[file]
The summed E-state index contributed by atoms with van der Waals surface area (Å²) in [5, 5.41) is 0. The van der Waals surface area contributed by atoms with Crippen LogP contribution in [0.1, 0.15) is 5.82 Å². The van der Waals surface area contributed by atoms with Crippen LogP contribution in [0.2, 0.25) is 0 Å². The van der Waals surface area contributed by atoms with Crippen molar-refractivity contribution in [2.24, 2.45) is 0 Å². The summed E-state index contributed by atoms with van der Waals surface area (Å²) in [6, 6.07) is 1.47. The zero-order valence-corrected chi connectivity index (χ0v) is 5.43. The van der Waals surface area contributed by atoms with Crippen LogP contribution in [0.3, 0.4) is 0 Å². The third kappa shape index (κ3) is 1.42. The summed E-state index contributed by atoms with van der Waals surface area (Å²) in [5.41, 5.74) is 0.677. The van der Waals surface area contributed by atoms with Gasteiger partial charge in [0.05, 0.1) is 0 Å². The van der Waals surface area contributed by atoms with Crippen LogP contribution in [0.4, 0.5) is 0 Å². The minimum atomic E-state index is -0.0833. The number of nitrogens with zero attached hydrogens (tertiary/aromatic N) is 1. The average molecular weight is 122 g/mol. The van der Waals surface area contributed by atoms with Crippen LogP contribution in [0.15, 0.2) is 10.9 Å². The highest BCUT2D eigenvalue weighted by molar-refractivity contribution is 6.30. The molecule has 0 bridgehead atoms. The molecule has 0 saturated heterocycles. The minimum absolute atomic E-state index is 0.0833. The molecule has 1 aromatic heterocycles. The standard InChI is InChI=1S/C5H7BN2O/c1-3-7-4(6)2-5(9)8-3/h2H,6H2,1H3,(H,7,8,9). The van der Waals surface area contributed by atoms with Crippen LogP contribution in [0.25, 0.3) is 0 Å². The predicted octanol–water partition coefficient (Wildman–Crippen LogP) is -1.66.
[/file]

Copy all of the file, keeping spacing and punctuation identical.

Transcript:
The summed E-state index contributed by atoms with van der Waals surface area (Å²) in [5, 5.41) is 0. The van der Waals surface area contributed by atoms with Crippen LogP contribution in [0.1, 0.15) is 5.82 Å². The van der Waals surface area contributed by atoms with Crippen LogP contribution in [0.2, 0.25) is 0 Å². The van der Waals surface area contributed by atoms with Crippen molar-refractivity contribution in [2.24, 2.45) is 0 Å². The summed E-state index contributed by atoms with van der Waals surface area (Å²) in [6, 6.07) is 1.47. The zero-order valence-corrected chi connectivity index (χ0v) is 5.43. The van der Waals surface area contributed by atoms with Crippen LogP contribution in [0.3, 0.4) is 0 Å². The third kappa shape index (κ3) is 1.42. The summed E-state index contributed by atoms with van der Waals surface area (Å²) in [5.41, 5.74) is 0.677. The van der Waals surface area contributed by atoms with Gasteiger partial charge in [0.05, 0.1) is 0 Å². The van der Waals surface area contributed by atoms with Crippen LogP contribution in [0.4, 0.5) is 0 Å². The minimum atomic E-state index is -0.0833. The number of nitrogens with zero attached hydrogens (tertiary/aromatic N) is 1. The average molecular weight is 122 g/mol. The van der Waals surface area contributed by atoms with Crippen LogP contribution in [0.15, 0.2) is 10.9 Å². The highest BCUT2D eigenvalue weighted by molar-refractivity contribution is 6.30. The molecule has 0 bridgehead atoms. The molecule has 0 saturated heterocycles. The minimum absolute atomic E-state index is 0.0833. The molecule has 1 aromatic heterocycles. The standard InChI is InChI=1S/C5H7BN2O/c1-3-7-4(6)2-5(9)8-3/h2H,6H2,1H3,(H,7,8,9). The van der Waals surface area contributed by atoms with Crippen LogP contribution in [0.25, 0.3) is 0 Å². The predicted octanol–water partition coefficient (Wildman–Crippen LogP) is -1.66.